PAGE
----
‘Morphinomania’: Morphine use in three Edwardian novels

To be young, socially privileged, and in love; such is the happy situation of Felix Wilding, the euphonious hero of Robert Hichens’s 1902 novel. The object of Felix’s adoration is socially prominent Valeria Ismey, who is the more attractive for being older and married; this after all is the 1900s, and Victorianism, represented by Felix’s loving, ineffectual mother, is in retreat. No: Mrs. Ismey’s problem – one evident to the reader before it is to Felix – is her hopeless addiction to morphine. She must inject herself with the proper amount of morphine or see herself, and be seen by others, literally ageing by the moment: ‘her face became… abruptly, grotesque’, Felix notices.  He accompanies her on a clandestine visit to a chemist, not understanding the nature of this midnight excursion into the London drug underworld. Hichens exaggerates for effect, as registered chemists/pharmacists in 1902 were legally allowed to sell opiates over the counter under the provisions of the 1868 Pharmacy Act. Ultimately, Mrs. Ismey’s loyal ladies maid leaves her, and devastatingly, Felix, cognisant of her addiction, abandons her to her husband. The latter commits his wife to a Paris ‘home for the victims of morphia’ at Ivry-sur-Seine. Such a home really existed, run by noted specialist Dr. Henri Guimbail.

Hichens was a decent novelist – his credits include a brilliant satire, The Green Carnation, that Oscar Wilde admired even as he recognised himself as the novel’s grotesquely unprincipled central character. Hichens allows Mrs. Ismey a friend, a Lady Caroline Hurst. Lady Caroline has an ‘oddly unnatural and rather disgusting’ complexion, due to this aristocratic lady’s morphine addition; she has, however, learned to manage it successfully thanks to her ‘thoroughly devil-may-care temperament’, which Hichens attributes to aristocratic insouciance. Using ‘Carrie’ as cover, Mrs. Ismey tells Felix:  ‘this morphine craze is spread secretly all through modern society. Dozens of well-known London women could no more get on without their piqure [injection] than you and I without our cigarette or our cup of tea.  And in Paris it’s ten times worse.’  Felix has heard ‘something about it’ in the papers. A few examples of the sensational coverage afforded morphine use include Seymour Sharkey’s influential ‘Morphinomania’ in The Nineteenth Century  (1887) and the London Standard coining the phrase ‘Morphia Mania’ in 1892. Hichens read a story that originally appeared in Le Temps and was covered by newspapers as far away as New Zealand (“The Morphia Mania’, Southland Times, New Zealand, 27 April 1892). The Dr. Guimbail who ran the drying-out clinic at Ivry-sur-Seine recounted a semi-clandestine visit to a Paris morphine den catering to women addicts. He observed ‘numerous women sitting or lying in every imaginary posture … Their dull eyes were sunk deep into their orbits, and their complexions were colourless and cadaverous … Some were quivering from head to foot with involuntary convulsions’. The drably dressed hag in charge of the establishment called the women in one by one to administer piqures. Hearing Mrs. Ismey’s version, Felix innocently comments that he could never suppose that women who are ladies ‘could ever be like that, unless they were really mad’.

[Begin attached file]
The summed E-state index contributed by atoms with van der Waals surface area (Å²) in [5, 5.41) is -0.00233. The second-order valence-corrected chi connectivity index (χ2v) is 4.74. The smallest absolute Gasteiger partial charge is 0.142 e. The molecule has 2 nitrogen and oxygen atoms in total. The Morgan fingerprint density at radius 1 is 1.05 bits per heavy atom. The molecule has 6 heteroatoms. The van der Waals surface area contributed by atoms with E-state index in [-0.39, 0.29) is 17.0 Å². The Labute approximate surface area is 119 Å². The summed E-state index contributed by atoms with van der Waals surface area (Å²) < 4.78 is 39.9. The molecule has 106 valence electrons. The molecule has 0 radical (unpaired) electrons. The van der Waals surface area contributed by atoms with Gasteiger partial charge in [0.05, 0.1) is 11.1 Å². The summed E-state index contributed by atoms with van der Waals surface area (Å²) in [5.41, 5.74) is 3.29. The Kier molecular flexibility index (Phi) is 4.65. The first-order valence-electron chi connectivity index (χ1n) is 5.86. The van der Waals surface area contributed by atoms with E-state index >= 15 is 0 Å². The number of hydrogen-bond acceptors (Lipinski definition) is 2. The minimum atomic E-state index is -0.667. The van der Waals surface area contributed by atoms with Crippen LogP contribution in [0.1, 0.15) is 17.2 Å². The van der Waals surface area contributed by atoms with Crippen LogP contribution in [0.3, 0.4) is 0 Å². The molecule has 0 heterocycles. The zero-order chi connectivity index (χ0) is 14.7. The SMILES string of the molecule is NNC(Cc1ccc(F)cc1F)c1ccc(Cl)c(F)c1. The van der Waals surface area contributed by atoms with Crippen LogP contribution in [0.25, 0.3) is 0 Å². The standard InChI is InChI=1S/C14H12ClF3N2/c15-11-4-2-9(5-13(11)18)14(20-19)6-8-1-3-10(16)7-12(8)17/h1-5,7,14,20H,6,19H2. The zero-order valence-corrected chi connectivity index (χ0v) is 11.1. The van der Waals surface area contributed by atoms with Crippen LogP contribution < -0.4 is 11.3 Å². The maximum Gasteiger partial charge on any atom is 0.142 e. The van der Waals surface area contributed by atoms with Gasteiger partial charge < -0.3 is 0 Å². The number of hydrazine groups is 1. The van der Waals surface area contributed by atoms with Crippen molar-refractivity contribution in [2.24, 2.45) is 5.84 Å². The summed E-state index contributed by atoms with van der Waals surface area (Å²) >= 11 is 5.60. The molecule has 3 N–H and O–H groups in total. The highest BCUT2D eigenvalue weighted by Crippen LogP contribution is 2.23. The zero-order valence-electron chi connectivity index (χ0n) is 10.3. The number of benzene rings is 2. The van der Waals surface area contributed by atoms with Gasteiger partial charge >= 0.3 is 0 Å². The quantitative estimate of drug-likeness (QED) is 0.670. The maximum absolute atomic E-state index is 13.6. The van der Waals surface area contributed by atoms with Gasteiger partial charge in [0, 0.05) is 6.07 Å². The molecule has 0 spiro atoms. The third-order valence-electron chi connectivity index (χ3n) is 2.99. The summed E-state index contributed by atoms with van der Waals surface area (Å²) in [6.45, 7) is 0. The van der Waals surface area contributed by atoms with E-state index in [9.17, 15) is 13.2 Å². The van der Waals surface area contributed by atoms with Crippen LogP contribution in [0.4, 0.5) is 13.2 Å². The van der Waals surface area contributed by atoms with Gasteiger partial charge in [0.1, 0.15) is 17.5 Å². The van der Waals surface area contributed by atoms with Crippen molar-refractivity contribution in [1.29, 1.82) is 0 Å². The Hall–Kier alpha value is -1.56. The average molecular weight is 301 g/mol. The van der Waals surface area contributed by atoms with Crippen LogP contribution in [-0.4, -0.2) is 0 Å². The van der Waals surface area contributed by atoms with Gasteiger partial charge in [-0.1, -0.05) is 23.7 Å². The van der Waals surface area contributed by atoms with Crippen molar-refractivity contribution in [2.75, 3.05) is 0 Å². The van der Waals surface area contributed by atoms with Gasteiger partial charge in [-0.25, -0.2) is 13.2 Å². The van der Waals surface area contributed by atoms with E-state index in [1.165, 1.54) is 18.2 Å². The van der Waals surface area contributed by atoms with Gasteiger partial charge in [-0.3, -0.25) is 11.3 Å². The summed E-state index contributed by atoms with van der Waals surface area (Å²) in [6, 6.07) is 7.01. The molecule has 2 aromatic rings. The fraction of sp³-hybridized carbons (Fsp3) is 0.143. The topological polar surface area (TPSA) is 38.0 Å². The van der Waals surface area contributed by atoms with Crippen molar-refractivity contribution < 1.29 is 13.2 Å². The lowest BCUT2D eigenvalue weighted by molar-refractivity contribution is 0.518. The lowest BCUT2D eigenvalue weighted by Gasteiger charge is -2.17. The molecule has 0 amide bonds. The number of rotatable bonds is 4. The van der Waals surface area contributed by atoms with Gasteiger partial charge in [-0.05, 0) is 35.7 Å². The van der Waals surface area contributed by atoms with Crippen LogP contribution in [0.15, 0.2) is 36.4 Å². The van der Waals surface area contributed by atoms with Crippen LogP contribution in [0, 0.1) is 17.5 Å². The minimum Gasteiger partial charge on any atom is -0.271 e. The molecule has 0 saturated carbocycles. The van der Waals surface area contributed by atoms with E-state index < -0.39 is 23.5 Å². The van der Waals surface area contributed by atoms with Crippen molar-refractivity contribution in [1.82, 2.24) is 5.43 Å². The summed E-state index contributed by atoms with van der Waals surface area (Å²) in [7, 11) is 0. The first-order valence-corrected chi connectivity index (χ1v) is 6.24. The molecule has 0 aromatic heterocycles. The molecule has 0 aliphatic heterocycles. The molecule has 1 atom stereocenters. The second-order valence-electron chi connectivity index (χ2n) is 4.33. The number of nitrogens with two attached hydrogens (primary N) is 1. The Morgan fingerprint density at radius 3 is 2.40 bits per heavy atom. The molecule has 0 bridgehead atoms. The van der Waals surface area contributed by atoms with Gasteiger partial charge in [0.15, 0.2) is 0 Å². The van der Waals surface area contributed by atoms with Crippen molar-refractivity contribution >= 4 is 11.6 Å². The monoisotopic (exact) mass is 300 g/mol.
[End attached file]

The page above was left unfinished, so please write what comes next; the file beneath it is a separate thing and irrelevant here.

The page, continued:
Guimbail made a career of caring for opiate addicts. His Les morphinomanes, published in 1891, is symptomatic of the shift in the medical literature noted by Howard Padwa in his study Social Poison. Experts came to believe that a short-lived morphine regimen administered for therapeutic purposes introduced certain susceptible persons to a lifetime of drug use. Quoting Padwa: once the potential addict had ‘a taste for opiates’ psychotropic pleasures … they began using trickery and deception to procure the drugs even when they no longer needed them’ (45). Guimbail thoroughly subscribed to this doctrine. Opiates, he claimed, insidiously bring out the person’s  worst personality traits. ‘Brain workers’ sought out opiates because they were addictive, using the analogy of the moth singeing its wings. The ‘fille d’Eve’ is a natural morphine abuser: (designed to shock and titillate: Eugene Grasset’s ‘artistic’ lithograph from 1897).  Jules Claretie, writing for Le Temps in 1881, made a special point of women users degrading themselves and becoming de-feminised.  Claretie purported to trace the degeneration of morphine from its origins as an effective narcotic used by doctors to a recreational drug adopted by the upper class, particularly bored, high-status women, and members of the demi-monde.

The popular novelist Eliza Humphreys (‘Rita’) wrote her 1905 Queer Lady Judas to promote a different set of texts, primarily Mary Baker Eddy’s Science and Health with Key to the Scriptures.  While Humphreys doesn’t mention Eddy, her narrator ‘Cecile’ is a professional masseuse and former nurse who offers what would now be called natural treatments. The upper-class women she caters to are consumed with their appearances and seduced by the ‘modern’ passion for luxury. Morphine enters the picture in the person of a young working girl of French extraction. Meeting her, Cecile is alarmed by Julie Thibaut’s singular appearance; her sickly white face, strange dark eyes, untidy mass of dark hair. She answers questions with a vague listlessness. Her father explains she has lost her typist job and is too enervated to seek other employment. It takes Cecile a further couple of chapters to bring out the dreaded word ‘morphineuse‘. ‘Morphia’, she tells Julie, ‘engenders a sort of madness’.  Julie’s confession scapegoats a set of wealthy intravenous morphine users, one of whom injected her ‘for fun’. She leaves behind a small case and hysterically returns to retrieve it: the contents are a morphine solution and miniature hypodermic needle. Cecile uses the needle to administer a piqure, warning Julie that this may be the last time. From then on Cecile does battle for Julie’s soul and body, administering piqures as needed. Julie is weaned off the drug, relapses; is reclaimed; relapses again, and is reclaimed once more. Cecile achieves what no physician could: she effects a personality change that makes Julie impervious to drug use. If only she could get her unhappy upper-class clients to follow a similar path! Humphreys ends with a coup d’etat that leaves Cecile inheriting a fortune.  The Spiritual life is the key to personal fulfilment.